I’m in Washington, D.C. today for the annual National Dental Student Lobby Day. Today we’re hearing from speakers from the American Dental Association and other dental organizations as they explain how a bill goes through Congress, who the decision makers are and teach students from around the country how to talk to their members of Congress and lobby the issues.
There’s an impressive group of 325 students from dental schools all over the United States. It’s great to see how excited everyone is to be here, in the nation’s capital. They’re here to talk about two issues specifically:
- Breaking Barriers to Oral Health Care Act (H.R. 1666)
- Student Loan Forgiveness Act (H.R. 4170)
Breaking Barriers to Oral Health Care would provide grants to support dental projects and public/private partnerships to improve oral health education. The grants would help dentists provide free dental services to the underserved. It would be a small step but a step in the right direction nonetheless to break down some barriers to oral health care (hence the bill title). This bill was introduced by Congressman Mike Simpson of Idaho, one of two dentists in Congress (the other being Congressman Paul Gosar of Arizona, who we are very excited to hear speak this afternoon).
The Student Loan Forgiveness Act caps the interest rate of all new direct loans at 3.4 percent. It also allows for forgiveness of loans after five years of serving in certain public service professions and forgives loans after ten years if the borrower makes payments equal to 10 percent of his discretionary income each month during that time. While student loans can be a confusing topic, you all understand the cost of dental education is a burden and anything to help ease that burden will help you and your practice in the future.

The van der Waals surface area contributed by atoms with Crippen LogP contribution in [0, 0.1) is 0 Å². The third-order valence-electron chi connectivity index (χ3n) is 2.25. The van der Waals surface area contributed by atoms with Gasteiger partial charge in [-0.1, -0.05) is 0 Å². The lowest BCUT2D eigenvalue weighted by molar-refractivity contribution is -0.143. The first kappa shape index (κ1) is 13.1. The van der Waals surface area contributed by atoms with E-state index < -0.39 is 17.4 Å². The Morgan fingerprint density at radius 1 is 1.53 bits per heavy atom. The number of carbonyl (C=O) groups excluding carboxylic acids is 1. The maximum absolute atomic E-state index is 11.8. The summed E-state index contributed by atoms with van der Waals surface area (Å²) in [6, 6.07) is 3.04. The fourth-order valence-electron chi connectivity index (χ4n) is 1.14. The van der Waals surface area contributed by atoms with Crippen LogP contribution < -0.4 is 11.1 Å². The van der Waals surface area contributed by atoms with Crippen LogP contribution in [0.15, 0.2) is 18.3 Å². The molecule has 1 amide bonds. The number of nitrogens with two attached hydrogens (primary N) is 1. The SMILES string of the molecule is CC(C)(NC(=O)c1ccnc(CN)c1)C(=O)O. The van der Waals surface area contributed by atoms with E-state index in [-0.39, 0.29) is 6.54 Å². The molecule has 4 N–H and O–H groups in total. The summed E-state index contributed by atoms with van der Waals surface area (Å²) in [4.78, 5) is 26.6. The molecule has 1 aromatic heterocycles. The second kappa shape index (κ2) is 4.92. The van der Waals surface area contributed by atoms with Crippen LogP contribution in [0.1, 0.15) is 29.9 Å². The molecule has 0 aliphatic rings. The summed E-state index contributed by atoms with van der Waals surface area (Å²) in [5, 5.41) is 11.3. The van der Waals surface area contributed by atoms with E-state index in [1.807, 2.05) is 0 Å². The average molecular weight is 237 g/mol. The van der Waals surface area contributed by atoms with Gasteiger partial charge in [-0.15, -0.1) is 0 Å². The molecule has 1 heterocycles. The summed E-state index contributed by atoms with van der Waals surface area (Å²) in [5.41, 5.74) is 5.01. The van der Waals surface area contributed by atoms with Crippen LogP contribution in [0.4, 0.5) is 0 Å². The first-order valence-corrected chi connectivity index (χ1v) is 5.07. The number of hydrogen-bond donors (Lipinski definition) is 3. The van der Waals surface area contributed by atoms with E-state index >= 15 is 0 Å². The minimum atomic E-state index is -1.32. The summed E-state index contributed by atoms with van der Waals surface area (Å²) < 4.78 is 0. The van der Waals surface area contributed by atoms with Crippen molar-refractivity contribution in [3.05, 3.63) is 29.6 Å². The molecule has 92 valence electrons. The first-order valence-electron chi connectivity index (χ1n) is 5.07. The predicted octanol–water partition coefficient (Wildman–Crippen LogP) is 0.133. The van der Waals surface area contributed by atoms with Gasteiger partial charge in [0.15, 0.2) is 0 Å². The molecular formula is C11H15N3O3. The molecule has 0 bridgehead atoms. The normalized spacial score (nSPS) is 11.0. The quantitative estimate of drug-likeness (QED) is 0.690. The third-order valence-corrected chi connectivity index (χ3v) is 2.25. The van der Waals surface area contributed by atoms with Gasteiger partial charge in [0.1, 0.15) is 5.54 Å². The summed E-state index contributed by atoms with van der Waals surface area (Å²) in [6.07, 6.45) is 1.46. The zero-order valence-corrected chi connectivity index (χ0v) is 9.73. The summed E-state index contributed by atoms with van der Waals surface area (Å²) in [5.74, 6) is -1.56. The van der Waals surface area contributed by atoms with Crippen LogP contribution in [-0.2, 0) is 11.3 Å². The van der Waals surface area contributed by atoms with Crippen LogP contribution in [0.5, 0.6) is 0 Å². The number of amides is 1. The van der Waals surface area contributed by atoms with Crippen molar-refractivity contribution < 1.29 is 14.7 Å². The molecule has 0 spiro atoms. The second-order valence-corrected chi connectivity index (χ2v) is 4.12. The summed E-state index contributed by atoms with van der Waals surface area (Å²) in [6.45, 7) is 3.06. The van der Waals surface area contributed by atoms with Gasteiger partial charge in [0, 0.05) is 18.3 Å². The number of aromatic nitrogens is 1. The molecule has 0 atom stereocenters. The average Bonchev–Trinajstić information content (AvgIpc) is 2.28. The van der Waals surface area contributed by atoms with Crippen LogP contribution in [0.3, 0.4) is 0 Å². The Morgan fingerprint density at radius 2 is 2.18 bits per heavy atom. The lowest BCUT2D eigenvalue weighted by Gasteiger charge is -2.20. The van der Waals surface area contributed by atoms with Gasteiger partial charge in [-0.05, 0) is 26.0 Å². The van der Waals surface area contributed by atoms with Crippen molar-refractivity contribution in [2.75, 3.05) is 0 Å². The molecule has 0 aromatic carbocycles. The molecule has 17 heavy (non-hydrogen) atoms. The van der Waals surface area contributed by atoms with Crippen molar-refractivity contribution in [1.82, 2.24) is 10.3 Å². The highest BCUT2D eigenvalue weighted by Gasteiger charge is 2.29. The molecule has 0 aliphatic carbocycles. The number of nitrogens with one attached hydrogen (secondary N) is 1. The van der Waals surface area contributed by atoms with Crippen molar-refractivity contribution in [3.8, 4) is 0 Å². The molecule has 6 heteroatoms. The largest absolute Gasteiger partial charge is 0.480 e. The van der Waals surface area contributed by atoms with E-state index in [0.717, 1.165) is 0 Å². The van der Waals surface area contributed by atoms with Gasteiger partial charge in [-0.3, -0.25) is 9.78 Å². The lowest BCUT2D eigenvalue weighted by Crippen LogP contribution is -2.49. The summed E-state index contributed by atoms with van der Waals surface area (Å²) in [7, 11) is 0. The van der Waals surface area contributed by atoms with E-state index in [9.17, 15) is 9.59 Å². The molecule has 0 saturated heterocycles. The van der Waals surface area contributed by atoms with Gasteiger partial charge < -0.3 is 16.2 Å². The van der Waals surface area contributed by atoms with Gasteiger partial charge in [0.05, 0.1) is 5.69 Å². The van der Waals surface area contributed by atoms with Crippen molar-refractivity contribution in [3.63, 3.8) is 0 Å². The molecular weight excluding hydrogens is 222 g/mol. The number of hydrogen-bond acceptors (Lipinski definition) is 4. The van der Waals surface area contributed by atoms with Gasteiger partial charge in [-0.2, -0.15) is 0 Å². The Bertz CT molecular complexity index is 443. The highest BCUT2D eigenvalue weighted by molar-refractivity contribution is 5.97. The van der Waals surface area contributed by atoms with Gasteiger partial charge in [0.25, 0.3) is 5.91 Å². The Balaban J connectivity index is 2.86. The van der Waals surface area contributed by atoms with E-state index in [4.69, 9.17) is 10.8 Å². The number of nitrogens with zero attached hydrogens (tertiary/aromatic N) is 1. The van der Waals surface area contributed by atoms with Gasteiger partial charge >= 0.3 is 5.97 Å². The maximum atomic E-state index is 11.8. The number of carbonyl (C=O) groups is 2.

I know not everyone was able to come to D.C. today. While we wish everyone could be here, we know that’s not realistic. But there are things you can do at your chapter and in your area to stay informed and involved:
- Hold a legislative lunch and learn at your chapter. Invite a local policymaker (city council member, district representative, etc.) to come hear about what you’re doing in dental school. Tell them what’s important to you now as a student and when you are a practitioner and small business owner in the future.
- Get involved at the state level. Hold a state lobby day. Either contact your state dental association to put one on together or start you own with your chapter. Find out when the state legislature is in session and go from there. Here are some tips to help.
If you are in D.C. right now, what has been your favorite part so far? What’s the biggest reason you are here? Share in the comments section. When you get home, follow up with your members of Congress and say thanks. And don’t forget share your experience with your chapter.
~Meghan Keelean, CMP, meeting planner